A pioneering college has upset further education leaders by offering "premier" scholarships worth Pounds 1,200 to high-flying students in an attempt to boost its academic reputation.
Teesside Tertiary College is also offering Pounds 900 "merit" scholarships to 16-year-olds with potential whose headteachers recommend them, and "a fast track" for bright pupils who want to complete their A-levels in a year.
Peter Henry, Teesside's deputy chief executive, said this week: "We are encouraged to compete and it's the name of the game. We want to give the best possible opportunities to anyone who comes to us."
The college, formed a month ago after a merger between Longlands College and Marton Sixth Form College in Middlesbrough, has about a dozen people interested in its Pounds 1,200 "premier" scholarships and more than 20 considering its Pounds 900 "merit" scholarships, both over two years.
The number of bursaries is "unlimited", according to Paul Graham, Teesside's director of academic planning, but the college does not expect many students to apply for the premier scholarship because they need at least eight grade As at GCSE to qualify.
The scholarships will be financed by the college's commercial activities. Teesside is a consultant to the plastics industry and claims to be a leading world authority on machine safety directives. The business has a Pounds 1 million turnover and a "substantial" profit, which the college was not willing to specify.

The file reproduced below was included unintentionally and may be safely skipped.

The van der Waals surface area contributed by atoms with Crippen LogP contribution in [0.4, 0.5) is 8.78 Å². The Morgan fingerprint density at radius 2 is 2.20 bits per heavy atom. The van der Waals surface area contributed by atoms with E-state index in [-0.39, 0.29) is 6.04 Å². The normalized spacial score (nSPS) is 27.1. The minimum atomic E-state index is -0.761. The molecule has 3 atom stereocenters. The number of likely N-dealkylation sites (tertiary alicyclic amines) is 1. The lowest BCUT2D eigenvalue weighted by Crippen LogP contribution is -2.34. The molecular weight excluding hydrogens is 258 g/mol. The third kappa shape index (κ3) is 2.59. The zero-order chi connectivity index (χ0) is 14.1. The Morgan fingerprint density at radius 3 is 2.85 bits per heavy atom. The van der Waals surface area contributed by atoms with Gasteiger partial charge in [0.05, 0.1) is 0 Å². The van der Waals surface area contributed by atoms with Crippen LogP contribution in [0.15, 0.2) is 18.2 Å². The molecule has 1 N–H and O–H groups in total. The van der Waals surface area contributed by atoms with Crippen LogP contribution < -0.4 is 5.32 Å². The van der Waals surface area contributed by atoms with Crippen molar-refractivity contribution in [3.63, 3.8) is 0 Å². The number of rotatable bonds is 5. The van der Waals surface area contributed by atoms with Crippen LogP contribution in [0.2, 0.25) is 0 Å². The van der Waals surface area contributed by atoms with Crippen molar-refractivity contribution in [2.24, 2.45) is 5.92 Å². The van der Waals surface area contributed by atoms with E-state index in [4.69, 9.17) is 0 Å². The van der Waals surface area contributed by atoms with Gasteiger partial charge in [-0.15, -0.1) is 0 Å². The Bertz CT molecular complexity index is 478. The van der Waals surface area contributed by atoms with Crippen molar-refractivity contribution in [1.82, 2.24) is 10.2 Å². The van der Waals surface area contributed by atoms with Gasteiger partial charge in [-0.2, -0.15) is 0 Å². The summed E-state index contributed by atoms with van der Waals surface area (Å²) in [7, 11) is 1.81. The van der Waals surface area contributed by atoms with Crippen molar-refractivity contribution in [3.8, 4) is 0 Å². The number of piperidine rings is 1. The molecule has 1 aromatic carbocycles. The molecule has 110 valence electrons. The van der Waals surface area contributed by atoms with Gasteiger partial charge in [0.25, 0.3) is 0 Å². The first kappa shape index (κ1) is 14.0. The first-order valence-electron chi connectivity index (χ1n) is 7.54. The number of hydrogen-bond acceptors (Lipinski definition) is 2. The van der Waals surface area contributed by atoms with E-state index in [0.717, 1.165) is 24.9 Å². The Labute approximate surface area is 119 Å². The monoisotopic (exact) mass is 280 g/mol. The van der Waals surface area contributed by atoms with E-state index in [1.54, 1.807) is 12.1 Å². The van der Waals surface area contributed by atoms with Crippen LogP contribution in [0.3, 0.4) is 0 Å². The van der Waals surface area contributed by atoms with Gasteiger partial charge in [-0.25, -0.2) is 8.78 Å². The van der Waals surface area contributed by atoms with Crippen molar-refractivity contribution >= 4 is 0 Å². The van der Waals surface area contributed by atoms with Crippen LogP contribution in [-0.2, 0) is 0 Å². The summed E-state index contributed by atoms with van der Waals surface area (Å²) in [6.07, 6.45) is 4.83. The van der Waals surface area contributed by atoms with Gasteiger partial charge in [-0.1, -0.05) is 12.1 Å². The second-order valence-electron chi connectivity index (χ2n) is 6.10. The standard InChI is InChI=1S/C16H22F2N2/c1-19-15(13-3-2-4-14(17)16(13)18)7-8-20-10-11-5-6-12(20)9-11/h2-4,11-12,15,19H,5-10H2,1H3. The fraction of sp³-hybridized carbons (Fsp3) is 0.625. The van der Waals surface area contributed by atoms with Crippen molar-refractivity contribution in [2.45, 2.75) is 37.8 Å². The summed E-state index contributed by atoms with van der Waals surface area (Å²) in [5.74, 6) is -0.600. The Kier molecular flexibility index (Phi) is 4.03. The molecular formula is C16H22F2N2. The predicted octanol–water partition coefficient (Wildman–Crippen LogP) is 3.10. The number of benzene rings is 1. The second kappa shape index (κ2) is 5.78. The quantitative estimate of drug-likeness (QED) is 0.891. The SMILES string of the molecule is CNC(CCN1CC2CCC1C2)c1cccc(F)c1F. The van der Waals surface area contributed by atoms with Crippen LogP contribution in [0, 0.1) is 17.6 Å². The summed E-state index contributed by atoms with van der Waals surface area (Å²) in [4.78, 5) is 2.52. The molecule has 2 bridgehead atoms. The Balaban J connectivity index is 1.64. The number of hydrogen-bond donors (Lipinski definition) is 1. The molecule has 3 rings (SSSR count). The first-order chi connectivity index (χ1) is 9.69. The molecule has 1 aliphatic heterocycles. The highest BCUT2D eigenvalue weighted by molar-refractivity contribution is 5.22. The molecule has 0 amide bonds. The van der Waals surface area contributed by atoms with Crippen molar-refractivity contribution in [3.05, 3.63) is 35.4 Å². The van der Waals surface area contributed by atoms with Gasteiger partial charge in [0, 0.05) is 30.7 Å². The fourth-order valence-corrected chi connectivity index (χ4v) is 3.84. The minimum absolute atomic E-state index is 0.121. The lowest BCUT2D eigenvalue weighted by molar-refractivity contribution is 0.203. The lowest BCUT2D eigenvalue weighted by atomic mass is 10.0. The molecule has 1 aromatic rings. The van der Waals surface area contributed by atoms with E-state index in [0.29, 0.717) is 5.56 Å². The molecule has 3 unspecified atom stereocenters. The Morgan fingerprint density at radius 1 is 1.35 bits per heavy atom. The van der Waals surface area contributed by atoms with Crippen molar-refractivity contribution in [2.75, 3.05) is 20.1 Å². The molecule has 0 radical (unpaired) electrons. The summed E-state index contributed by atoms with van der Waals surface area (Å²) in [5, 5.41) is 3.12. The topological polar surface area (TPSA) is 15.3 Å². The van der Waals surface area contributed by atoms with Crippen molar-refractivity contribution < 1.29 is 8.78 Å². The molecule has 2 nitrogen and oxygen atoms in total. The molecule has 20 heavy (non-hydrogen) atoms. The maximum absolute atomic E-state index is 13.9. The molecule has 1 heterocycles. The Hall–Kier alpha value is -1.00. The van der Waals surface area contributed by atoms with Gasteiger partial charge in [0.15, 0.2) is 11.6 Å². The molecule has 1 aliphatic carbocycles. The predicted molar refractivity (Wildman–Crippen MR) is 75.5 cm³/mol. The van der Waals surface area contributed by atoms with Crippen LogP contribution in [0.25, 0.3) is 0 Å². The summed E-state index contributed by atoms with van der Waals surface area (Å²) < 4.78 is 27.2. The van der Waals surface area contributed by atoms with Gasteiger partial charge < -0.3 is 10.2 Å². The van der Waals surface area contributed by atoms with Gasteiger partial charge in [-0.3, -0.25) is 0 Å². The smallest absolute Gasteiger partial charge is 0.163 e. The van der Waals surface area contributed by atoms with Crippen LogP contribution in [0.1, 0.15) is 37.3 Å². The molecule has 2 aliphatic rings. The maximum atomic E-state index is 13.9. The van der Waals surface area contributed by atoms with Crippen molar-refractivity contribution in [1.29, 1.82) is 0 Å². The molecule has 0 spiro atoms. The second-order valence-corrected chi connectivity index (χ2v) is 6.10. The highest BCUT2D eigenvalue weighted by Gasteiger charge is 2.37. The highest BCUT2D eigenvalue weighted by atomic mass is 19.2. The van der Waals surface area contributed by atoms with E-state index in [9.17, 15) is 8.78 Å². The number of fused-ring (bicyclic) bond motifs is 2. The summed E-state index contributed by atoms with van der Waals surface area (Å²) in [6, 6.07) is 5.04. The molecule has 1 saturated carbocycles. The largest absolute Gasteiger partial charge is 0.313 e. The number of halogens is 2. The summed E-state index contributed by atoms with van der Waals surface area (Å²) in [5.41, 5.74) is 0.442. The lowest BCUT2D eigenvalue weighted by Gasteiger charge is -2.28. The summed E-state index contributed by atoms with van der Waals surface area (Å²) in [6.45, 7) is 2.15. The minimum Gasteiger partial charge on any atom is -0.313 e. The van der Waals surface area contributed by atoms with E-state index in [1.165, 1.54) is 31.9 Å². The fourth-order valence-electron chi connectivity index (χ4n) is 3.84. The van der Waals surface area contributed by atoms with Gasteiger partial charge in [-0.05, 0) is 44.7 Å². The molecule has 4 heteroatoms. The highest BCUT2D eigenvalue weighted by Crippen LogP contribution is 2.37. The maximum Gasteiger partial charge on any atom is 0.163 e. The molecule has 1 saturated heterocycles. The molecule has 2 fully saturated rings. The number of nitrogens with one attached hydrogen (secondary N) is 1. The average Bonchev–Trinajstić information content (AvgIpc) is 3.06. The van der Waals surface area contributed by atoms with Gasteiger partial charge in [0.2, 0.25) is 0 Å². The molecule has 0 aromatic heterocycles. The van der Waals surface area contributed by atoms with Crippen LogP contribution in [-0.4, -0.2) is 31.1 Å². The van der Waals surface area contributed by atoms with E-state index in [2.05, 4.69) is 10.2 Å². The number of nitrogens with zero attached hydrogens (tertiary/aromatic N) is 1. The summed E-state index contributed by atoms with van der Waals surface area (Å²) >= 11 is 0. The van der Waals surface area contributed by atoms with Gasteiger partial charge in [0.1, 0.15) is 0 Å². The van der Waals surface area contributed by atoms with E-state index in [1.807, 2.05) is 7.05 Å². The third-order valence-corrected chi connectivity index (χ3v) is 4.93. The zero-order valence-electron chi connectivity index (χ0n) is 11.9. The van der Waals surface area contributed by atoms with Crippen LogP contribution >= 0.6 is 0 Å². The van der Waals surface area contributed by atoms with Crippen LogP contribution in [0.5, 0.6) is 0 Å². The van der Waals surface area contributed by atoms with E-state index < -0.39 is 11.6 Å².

But colleges, lecturers and school heads reacted with hostility to the Teesside bursaries. Peter Downes, who hands over the Secondary Heads Association presidency to John Dunford today, said: "I am extremely anxious about the implications of this which does seem to be a misuse of money and tilting the playing field in favour of colleges."
He said Pounds 1,200 in Cambridgeshire, where he runs Hinchingbrooke School, Huntingdon, was 50 per cent of the money available to teach a student for a year.
John Akker, general secretary of NATFHE, the lecturers' union, said: "Many in further education will see this offer for what it is - as being a bribe for exceptionally able candidates to go to college in the hope that the institution will derive status.
"It appears that the inflated values of the premier division of the football league now have the potential to apply to FE, when colleges will vie for the best students.
"Colleges should instead use such money from industry for the benefit of all students, not just those with high entrance qualifications."
And Ruth Gee, chief executive of the Association for Colleges, said: "We would decry any attempt to poach students by using financial inducements. If colleges are in this position, it is a reflection of the breakdown of the funding system for students, which is an issue which must be addressed by government."
But Teesside college defended the scheme, insisting it was no different from the long-established university practice of offering scholarships to able students.
A spokeswoman for the Further Education Funding Council said the college was doing nothing unlawful. Even if it were using public funds to provide scholarships, the scheme would still be allowed, she said.